• Resources: Teachers need a variety of resources to access in a variety of ways including group workshops, one-on-one support, online resources, videos, etc. Identify ways that teachers can share resources with one another because the most effective professional development occurs within the school or system.
  • Professional Sharing: Professional learning networks should be encouraged to develop with designated teacher leaders to facilitate the learning. Documenting these meetings and sharing meeting minutes will help to ensure progress towards the stated goals.
  • School Support: Having a designated teacher or support teacher to empower and encourage action towards the blended learning goals facilitates the implementation. In most schools where implementation has been successful, there is this designated person that can be a teacher on the staff who is given release time or someone who may be hired as the implementation specialist that can be assigned to one or more schools.

Professional Development is essential for the successful implementation and sustainability for any blended learning initiative.  In the planning and implementation phase, the following areas should be addressed in terms of professional development:

  • Costs/funding: Which ongoing and one-time funds will be used for professional development? Initially, the cost will be to deliver and participate in leadership and teacher professional development courses. Initial offerings should focus on the pedagogy, teaching with digital content, analyzing data, and technology systems for teachers and technology, observing blended classrooms, and supporting the needs of blended teachers. Costs for ongoing professional development should also be budgeted.
  • Evaluation/research: Several research studies and reports have been published over the last five years to identify the needs of teachers. These resources are essential in planning, providing, and evaluating professional development opportunities. Once professional development has been identified and delivered, it is recommended that participant satisfaction and needs assessment surveys, which are easily administered online, be used to evaluate a variety of professional development experiences.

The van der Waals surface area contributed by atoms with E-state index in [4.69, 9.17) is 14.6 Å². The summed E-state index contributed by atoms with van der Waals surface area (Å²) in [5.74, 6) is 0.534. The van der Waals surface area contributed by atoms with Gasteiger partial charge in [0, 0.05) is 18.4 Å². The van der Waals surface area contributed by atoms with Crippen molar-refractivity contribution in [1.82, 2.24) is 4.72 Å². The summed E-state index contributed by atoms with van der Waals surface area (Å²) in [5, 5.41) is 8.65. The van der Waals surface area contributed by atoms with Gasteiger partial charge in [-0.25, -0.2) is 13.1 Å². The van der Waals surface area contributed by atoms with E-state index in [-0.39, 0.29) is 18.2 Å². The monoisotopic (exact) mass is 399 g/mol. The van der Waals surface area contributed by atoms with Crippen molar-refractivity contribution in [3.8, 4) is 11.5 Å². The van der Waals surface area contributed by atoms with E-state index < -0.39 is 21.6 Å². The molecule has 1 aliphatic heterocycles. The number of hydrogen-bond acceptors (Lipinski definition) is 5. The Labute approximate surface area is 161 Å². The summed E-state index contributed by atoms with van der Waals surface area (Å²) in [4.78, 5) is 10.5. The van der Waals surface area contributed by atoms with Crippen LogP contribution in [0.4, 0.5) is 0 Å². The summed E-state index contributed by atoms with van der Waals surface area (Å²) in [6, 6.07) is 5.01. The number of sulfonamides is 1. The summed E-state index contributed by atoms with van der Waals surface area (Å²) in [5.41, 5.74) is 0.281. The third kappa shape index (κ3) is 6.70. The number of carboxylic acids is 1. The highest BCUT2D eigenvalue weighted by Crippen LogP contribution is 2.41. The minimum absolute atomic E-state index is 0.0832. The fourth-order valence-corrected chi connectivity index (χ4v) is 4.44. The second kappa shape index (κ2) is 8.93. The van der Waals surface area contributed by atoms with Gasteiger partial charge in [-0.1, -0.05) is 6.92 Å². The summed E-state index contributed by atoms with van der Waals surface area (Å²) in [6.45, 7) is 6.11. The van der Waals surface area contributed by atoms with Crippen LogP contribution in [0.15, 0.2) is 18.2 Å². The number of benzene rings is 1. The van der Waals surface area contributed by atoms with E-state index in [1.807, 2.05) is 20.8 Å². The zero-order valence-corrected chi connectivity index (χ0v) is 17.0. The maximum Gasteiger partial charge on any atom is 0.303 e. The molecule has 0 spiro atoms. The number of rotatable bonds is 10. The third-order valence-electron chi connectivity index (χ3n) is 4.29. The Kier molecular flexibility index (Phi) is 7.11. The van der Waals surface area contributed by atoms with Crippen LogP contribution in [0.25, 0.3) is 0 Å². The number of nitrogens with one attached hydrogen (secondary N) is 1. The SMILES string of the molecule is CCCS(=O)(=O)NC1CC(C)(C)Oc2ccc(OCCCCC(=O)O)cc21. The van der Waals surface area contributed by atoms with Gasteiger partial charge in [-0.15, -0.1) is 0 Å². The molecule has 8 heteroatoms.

• Quality: How will you determine that the professional development is at a quality level? Communicating and seeking input from all constituencies such as teachers, school leaders, professional developers, and support staff will help to ensure quality implementation. Teachers and leaders should be able to provide feedback after each professional development offering. In addition, parent and student feedback of their experiences can also assist in measuring the quality of their experience in learning and if additional professional development is needed. Finally, some ongoing process for the monitoring and tracking of professional development over time is needed to ensure progress towards the stated goals.

“Professional development is most effective when it addresses the concrete, 

everyday challenges involved in teaching 

and learning specific academic subject matter.”

- Professional Learning in the Learning Profession (2009).





#BlendedLearning Implementation: Leadership

Yesterday, I wrote about the six elements needed for the successful implementation and planning for blended learning.


The most important element for the planning and implementation of blended learning (or any program) is leadership. Leadership can come from a variety of places including a governing board, a superintendent, a principal, a teacher or a parent. In efficient and effective systems, leadership is empowered and welcomed from all stakeholders. And the person who facilitates all of the stakeholders embraces leadership from all groups and provides an inclusive and cooperative leadership style that focuses everyone on the overall goals of the program. Successful implementation of a blended learning initiative requires strong and consistent leadership. In order to have a successful adoption, implementation and sustainable program, leadership needs to occur throughout the organization.

When implementing a blended learning program and examining the leadership of the school or system, the key questions that need to be asked include:

  • What are the year-to-year measurable goals of program?
  • What are the planning year and ongoing implementation goals?